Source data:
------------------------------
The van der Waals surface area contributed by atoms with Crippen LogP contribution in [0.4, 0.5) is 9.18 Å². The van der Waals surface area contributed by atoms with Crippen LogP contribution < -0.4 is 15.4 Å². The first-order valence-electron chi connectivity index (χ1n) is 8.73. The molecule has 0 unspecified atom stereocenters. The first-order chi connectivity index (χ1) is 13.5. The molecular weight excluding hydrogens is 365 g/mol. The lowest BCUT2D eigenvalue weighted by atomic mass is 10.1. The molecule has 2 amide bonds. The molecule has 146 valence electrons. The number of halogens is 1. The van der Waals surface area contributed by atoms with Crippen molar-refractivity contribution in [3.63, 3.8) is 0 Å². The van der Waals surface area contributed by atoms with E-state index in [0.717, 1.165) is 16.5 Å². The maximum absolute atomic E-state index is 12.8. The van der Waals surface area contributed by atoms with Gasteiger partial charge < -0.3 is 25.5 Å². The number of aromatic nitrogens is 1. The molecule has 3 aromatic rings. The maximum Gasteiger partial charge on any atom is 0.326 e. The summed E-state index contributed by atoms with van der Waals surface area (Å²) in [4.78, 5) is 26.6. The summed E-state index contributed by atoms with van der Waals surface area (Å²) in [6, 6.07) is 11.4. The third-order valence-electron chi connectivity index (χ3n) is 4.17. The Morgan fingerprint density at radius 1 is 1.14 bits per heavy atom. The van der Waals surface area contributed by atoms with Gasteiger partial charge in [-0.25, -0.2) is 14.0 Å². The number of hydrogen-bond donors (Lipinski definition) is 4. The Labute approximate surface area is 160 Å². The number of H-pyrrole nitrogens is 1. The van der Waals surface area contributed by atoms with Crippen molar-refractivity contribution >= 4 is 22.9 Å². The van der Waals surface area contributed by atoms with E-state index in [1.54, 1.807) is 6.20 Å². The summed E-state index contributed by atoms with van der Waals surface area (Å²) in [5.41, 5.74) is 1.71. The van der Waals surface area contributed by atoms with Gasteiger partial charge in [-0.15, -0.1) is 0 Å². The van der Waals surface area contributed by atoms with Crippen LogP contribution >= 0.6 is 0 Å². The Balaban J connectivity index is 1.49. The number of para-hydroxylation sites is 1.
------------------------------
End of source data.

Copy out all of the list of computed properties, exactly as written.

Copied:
The van der Waals surface area contributed by atoms with Crippen LogP contribution in [0.4, 0.5) is 9.18 Å². The van der Waals surface area contributed by atoms with Crippen LogP contribution < -0.4 is 15.4 Å². The first-order valence-electron chi connectivity index (χ1n) is 8.73. The molecule has 0 unspecified atom stereocenters. The first-order chi connectivity index (χ1) is 13.5. The molecular weight excluding hydrogens is 365 g/mol. The lowest BCUT2D eigenvalue weighted by atomic mass is 10.1. The molecule has 2 amide bonds. The molecule has 146 valence electrons. The number of halogens is 1. The van der Waals surface area contributed by atoms with Crippen molar-refractivity contribution in [3.63, 3.8) is 0 Å². The van der Waals surface area contributed by atoms with E-state index in [0.717, 1.165) is 16.5 Å². The maximum absolute atomic E-state index is 12.8. The van der Waals surface area contributed by atoms with Gasteiger partial charge < -0.3 is 25.5 Å². The number of aromatic nitrogens is 1. The molecule has 3 aromatic rings. The maximum Gasteiger partial charge on any atom is 0.326 e. The summed E-state index contributed by atoms with van der Waals surface area (Å²) in [4.78, 5) is 26.6. The summed E-state index contributed by atoms with van der Waals surface area (Å²) in [6, 6.07) is 11.4. The third-order valence-electron chi connectivity index (χ3n) is 4.17. The Morgan fingerprint density at radius 1 is 1.14 bits per heavy atom. The van der Waals surface area contributed by atoms with Gasteiger partial charge in [-0.25, -0.2) is 14.0 Å². The number of hydrogen-bond donors (Lipinski definition) is 4. The Labute approximate surface area is 160 Å². The number of H-pyrrole nitrogens is 1. The van der Waals surface area contributed by atoms with Crippen molar-refractivity contribution >= 4 is 22.9 Å². The van der Waals surface area contributed by atoms with E-state index in [1.54, 1.807) is 6.20 Å². The summed E-state index contributed by atoms with van der Waals surface area (Å²) in [5.41, 5.74) is 1.71. The van der Waals surface area contributed by atoms with Gasteiger partial charge in [-0.15, -0.1) is 0 Å². The van der Waals surface area contributed by atoms with Crippen LogP contribution >= 0.6 is 0 Å². The Balaban J connectivity index is 1.49. The number of para-hydroxylation sites is 1.